Recently, The Beach Boys’ Mike Love recently joined forces Full House star John Stamos and Extra host/former Sugar Ray frontman Mark McGrath for an updated rendition of the surf-rock icons’ 1968 single “Do It Again.” On Wednesday, the trio premiered the official video for their self-described “reincarnation” of the track, directed by Stamos.While Love’s relationship with the rest of his original band, particularly songwriting collaborator Brian Wilson, is publicly contentious, the relationship between these three performers is all love. The clip is a thoroughly satisfying dose of fun-in-the-sun nostalgia, with shots of Love’s younger days singing with the Beach Boys interspersed with a whimsical Love-McGrath-Stamos karaoke montage. Take a few minutes to watch the video (via OfficialMikeLove), and we promise your day will be just a little more light-hearted if you do.“The whole song’s about getting together with old friends and sharing good times and talking about the old times,” Love told Billboard. “The fact that here we are decades later, recreating it with old friends, having a great time – it doesn’t get much more organic and perfect and fantastic than that.” Love also commented on the old-school footage used: “Sometimes it’s embarrassing to see myself with a beard as long as ZZ Top’s or looking like Duck Dynasty or jumping around with my shirt off and rockin’, but, hey, it was the ’60s and the ’70s and it was rock and roll and there’s a whole lot of history there.”As fans of Full House know, the connection between Love and Stamos goes way back, at least as far as the Beach Boys’ guest roles on the show in the 90’s. Love, Stamos, and McGrath performed their “reinvigorated” version of the 60’s tune for a 4th of July TV special in Washington, D.C. for PBS earlier this month.:[h/t – Rolling Stone]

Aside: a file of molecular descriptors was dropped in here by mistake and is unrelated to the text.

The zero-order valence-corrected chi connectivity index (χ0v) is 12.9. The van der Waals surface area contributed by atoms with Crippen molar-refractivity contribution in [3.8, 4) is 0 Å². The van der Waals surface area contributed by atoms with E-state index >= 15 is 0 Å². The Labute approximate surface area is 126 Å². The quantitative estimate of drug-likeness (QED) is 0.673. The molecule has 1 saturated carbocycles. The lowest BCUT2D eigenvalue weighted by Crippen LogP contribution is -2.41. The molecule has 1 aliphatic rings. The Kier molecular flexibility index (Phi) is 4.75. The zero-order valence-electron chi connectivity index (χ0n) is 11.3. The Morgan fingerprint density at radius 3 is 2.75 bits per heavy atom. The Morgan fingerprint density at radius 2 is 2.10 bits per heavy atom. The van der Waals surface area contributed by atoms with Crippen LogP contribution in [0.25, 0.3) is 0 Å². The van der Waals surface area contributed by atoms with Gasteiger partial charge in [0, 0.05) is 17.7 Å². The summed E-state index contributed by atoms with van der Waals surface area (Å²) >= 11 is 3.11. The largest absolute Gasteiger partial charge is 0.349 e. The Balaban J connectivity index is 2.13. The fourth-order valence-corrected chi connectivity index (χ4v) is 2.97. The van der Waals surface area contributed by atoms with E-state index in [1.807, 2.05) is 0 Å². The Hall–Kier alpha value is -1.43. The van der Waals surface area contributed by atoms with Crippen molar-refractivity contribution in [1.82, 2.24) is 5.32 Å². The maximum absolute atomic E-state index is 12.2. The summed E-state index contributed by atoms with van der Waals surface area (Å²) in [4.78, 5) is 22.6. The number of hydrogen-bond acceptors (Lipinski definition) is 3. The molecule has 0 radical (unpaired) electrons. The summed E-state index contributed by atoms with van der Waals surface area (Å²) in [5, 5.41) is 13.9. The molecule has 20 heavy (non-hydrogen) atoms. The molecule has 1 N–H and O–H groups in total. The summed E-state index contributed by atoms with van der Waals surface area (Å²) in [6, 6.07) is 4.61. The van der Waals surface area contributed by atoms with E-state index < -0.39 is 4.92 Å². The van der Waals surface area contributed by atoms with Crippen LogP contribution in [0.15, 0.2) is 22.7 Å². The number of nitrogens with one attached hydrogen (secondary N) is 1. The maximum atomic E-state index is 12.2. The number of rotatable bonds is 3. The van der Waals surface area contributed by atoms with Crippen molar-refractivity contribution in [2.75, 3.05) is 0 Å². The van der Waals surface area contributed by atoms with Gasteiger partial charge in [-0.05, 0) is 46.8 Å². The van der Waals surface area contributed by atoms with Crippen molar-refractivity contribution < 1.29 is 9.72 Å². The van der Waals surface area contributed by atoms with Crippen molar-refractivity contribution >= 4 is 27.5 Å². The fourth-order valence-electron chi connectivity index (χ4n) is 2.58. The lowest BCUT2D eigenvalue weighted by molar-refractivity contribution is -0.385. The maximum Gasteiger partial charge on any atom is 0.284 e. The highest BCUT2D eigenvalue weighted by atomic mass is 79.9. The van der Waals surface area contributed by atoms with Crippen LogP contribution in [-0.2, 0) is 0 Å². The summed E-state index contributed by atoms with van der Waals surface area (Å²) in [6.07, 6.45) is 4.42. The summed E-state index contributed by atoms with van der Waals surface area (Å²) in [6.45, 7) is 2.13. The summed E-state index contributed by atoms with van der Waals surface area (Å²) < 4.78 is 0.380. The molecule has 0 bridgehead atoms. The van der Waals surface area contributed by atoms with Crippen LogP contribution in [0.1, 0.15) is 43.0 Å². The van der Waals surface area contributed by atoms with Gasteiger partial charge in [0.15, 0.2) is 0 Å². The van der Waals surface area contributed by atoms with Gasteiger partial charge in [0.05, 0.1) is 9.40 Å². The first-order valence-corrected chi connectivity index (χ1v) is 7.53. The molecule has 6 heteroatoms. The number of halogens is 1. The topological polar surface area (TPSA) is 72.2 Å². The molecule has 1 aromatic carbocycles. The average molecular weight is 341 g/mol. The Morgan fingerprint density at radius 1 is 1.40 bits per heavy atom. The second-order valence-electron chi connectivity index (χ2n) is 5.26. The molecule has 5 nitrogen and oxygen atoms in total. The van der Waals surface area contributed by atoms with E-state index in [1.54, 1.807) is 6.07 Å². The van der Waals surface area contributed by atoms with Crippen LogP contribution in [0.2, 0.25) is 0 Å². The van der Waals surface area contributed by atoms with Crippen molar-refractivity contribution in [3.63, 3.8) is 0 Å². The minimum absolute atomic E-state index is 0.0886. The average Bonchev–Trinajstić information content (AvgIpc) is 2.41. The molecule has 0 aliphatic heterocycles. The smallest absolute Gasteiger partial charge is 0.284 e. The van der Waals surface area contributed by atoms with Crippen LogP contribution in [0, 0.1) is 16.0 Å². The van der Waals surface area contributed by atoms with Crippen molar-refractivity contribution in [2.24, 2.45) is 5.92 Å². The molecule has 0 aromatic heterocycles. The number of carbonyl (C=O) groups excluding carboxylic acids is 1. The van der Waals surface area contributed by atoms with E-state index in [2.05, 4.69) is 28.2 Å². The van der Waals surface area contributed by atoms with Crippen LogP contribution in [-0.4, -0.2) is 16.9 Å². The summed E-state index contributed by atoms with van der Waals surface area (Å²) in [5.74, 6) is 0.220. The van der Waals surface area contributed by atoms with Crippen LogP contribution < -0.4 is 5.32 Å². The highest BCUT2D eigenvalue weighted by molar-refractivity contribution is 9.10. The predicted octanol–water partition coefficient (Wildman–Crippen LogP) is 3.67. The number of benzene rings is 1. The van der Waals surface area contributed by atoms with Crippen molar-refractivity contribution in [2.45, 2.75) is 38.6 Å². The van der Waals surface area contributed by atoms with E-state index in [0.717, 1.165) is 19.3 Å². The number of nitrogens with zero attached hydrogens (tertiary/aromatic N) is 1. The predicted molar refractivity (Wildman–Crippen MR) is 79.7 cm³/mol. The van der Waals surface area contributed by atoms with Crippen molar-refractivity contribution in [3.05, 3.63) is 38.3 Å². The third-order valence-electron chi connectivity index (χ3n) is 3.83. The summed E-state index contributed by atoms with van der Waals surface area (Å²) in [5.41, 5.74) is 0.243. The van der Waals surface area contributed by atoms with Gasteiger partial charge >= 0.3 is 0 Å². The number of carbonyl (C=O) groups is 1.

105SHARESShareShareSharePrintMailGooglePinterestDiggRedditStumbleuponDeliciousBufferTumblr,Dean Young Dean Young leads PSCU’s strategic direction on how to best leverage the cooperative’s scale to advocate on behalf of the credit union industry. He works collaboratively with key … Web: pscu.com Details The entire payments industry has seen a substantial increase in fraud losses over the past decade. Thanks to EMV technology, we can expect to see card present fraud dramatically decrease. That’s the good news.Now the bad news:In order for this technology to reach its full fraud preventing potential, something significant is going to have to transpire between all members of the payments’ ecosystem – something that unfortunately isn’t happening fast enough.The BackstoryIn addition to highly publicized security breaches at major retailers, skimming to steal card information at swipe locations and then cloning magnetic stripe cards to use at retailers has increased over the last 10 years.Unlike the magnetic strip on the back of the card which cannot be updated with purchase information, the EMV chip keeps track of each transaction and transmits information to the reader for processing. Whereas the traditional magnetic stripe cards were relatively easy to copy, this two-way communication makes EMV cards much more difficult to clone.Credit unions, banks, payment processors and card issuers have invested countless dollars and other resources getting EMV technology in the hands of consumers prior to last month’s EMV liability shift deadline. For its part, PSCU has been issuing EMV cards to its credit union Member-Owners for more than four years. Our EMV deployment strategy went far beyond ordering new chip cards. We conducted EMV educational forums across the country, as well as armed our credit union members with best practices for encouraging member adoption and usage. To date, PSCU member credit unions have issued over 2.8 million EMV-enabled credit cards. More than half of all PSCU credit unions have issued EMV credit cards to their members and several hundred more are at some point in the process. And more than 200 are in the process of converting to EMV debit cards.Today’s LandscapeTo date, a large percentage of retailers, smaller chains and independent stores in particular, have resisted the EMV shift because of significant upfront costs and the disruption to their operations. They’ve lagged behind despite having the same amount of time to update their payment acceptance and processing technology as all other players in the payment processing cycle.Many retailers have either not yet replaced their credit card terminals or have not enabled the new EMV features. If consumers use their new EMV credit cards in the old terminals, the merchant will now bear the cost for any fraud that occurs as a result. An even greater concern is that fraudsters will target stores without EMV-enabled terminals since they can continue using their proven method of skimming. Upgrading and enabling these terminals is critical. Without it, little will be done in terms of reducing card present fraud and identity theft.The deadline was intended to motivate merchants to adopt EMV. Instead, merchants opted to spend their time lobbying the government to mandate PIN transactions, which cost them less than signature transactions. So perhaps the recent outcry from merchants about needing more time to implement EMV terminals is actually more about lowering interchange costs, which mandating a PIN would likely accomplish.The Road AheadRather than spending their time on tactics that distract from the real issue, merchants would be better off investing their time and resources into making the necessary updates to payment acceptance and processing technology.Although EMV is not a magic bullet, adopting new technology to prevent fraud requires complete participation from all parties in the payments loop. If there are any gaps in the process, it’s a safe bet that criminals will capitalize on them until they are closed. New and emerging authentication techniques such as tokenization, biometrics and other forms of encryption promise to add even more strength in the fight against fraud. But the payments ecosystem will not maximize the potential of EMV fraud mitigation technology or any other emerging technologies until all participants are equally engaged.To truly mitigate payment card fraud, all of the players in the payment processing cycle – merchants included – need to come together and move forward with implementing EMV technology.